Monday 23 April 2018

Green had demanded overhaul of 'lobbying by letters'

Aine Kerr, Political Correspondent

TREVOR Sargent called for the controversial system of political representations to be overhauled as far back as 2002, amid the furore over a junior minister who contacted a judge.

Progressive Democrats junior minister Bobby Molloy resigned his position in April 2002 after it emerged that someone representing him had made approaches to a judge in connection with a rape case.

Although insistent there was nothing dishonest in his action, Mr Molloy admitted there had been a "human error of judgment" and resigned.

The swift resignation of Mr Sargent prompted opposition parties to draw comparisons with Mr Molloy's 2002 resignation. As the then-Green Party leader and a member of the opposition benches, Mr Sargent described the episode as a "cause of sadness" for both the rape victim and the junior minister when commenting in 2002. But, he said, he hoped the whole "sorry saga" would lead to the introduction of new measures by the Justice Minister and help avoid a repetition of the debacle.

"The time is long overdue when representations which jeopardise or may jeopardise the separation of the executive from the judiciary should be ruled out of order," Mr Sargent said in 2002.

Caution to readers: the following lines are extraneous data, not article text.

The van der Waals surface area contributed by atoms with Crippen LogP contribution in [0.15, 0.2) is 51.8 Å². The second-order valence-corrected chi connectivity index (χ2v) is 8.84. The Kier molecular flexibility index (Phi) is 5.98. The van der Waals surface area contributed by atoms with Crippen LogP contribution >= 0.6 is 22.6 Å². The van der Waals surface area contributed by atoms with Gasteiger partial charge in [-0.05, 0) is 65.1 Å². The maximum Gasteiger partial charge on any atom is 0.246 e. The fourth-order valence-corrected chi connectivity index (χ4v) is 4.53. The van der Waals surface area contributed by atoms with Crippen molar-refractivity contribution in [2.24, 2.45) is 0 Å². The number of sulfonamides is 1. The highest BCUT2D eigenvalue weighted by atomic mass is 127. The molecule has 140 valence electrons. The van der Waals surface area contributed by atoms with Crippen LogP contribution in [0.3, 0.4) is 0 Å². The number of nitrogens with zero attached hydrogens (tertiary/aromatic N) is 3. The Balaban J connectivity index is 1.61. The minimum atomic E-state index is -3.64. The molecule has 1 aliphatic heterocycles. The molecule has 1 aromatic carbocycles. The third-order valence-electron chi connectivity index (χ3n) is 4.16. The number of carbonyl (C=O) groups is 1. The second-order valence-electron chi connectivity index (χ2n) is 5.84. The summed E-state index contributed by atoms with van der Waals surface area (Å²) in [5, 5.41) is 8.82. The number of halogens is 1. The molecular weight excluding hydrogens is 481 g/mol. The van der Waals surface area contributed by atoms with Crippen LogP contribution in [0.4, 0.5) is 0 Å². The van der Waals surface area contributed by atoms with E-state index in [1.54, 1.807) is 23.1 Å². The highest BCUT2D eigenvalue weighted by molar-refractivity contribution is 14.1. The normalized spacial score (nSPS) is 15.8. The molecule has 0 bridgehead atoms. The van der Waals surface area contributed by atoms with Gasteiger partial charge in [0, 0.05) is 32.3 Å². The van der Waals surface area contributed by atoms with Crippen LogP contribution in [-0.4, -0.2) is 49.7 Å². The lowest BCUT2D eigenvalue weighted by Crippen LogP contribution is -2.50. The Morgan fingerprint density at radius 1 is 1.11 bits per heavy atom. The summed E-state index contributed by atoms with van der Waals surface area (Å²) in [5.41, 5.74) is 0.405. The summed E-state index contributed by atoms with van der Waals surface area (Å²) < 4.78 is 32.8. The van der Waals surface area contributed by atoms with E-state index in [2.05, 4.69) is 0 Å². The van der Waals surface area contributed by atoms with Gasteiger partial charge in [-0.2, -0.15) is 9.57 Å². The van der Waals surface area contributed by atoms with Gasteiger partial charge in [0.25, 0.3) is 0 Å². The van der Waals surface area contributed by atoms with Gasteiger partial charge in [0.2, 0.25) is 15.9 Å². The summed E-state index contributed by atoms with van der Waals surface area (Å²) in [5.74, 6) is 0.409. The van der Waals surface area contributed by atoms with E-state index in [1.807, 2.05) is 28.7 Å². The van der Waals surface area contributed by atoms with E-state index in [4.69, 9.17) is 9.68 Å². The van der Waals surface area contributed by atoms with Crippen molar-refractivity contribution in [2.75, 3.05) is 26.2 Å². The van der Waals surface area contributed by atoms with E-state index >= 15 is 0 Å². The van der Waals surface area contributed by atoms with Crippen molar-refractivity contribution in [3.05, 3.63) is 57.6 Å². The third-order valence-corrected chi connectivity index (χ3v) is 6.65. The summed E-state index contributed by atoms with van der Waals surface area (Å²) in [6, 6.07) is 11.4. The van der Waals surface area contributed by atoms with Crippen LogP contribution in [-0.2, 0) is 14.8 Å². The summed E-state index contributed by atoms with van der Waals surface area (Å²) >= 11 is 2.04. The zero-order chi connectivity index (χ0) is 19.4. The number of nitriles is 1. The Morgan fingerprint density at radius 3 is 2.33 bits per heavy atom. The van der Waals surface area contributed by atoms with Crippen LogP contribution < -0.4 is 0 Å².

"Any representation relating to a court case ought to be acknowledged with a warning about the need not to interfere in any way with due judicial process.


"It is shocking that this should occur after Deputy Molloy's 37 years of experience as a TD and minister and this highlights that this warning cannot be repeated too often."

At the time, the justice minister was John O'Donoghue, who last year resigned as Ceann Comhairle following controversy over his expenses. He had also just dealt with the 'Sheedy affair', which led to the resignation of both a Supreme Court judge and a High Court judge.

"The shock is compounded by the fact that Deputy O'Donoghue, as a solicitor as well as a minister, knows the seriousness of the Sheedy affair and knows the further seriousness of this case," Mr Sargent said in 2002. Yet in his speech he did not make reference to the need for reform within his department. The flaws in the system which came to light during the Sheedy affair have now been further exacerbated by this lack of reform in the department. This sorry saga should probably be called the Shoddy affair."

Despite Mr Sargent's 2002 appeal for reform, none has been forthcoming.

Former Defence Minister Willie O'Dea called for a ban on politicians making representations to the Justice Minister on behalf of prisoners in 2008. But political parties argued that while strict rules were required, a ban was not appropriate.

Many TDs claimed an outright ban would prevent them from making legitimate inquiries on behalf of prisoners and their families and the idea of a ban was abandoned.

Irish Independent

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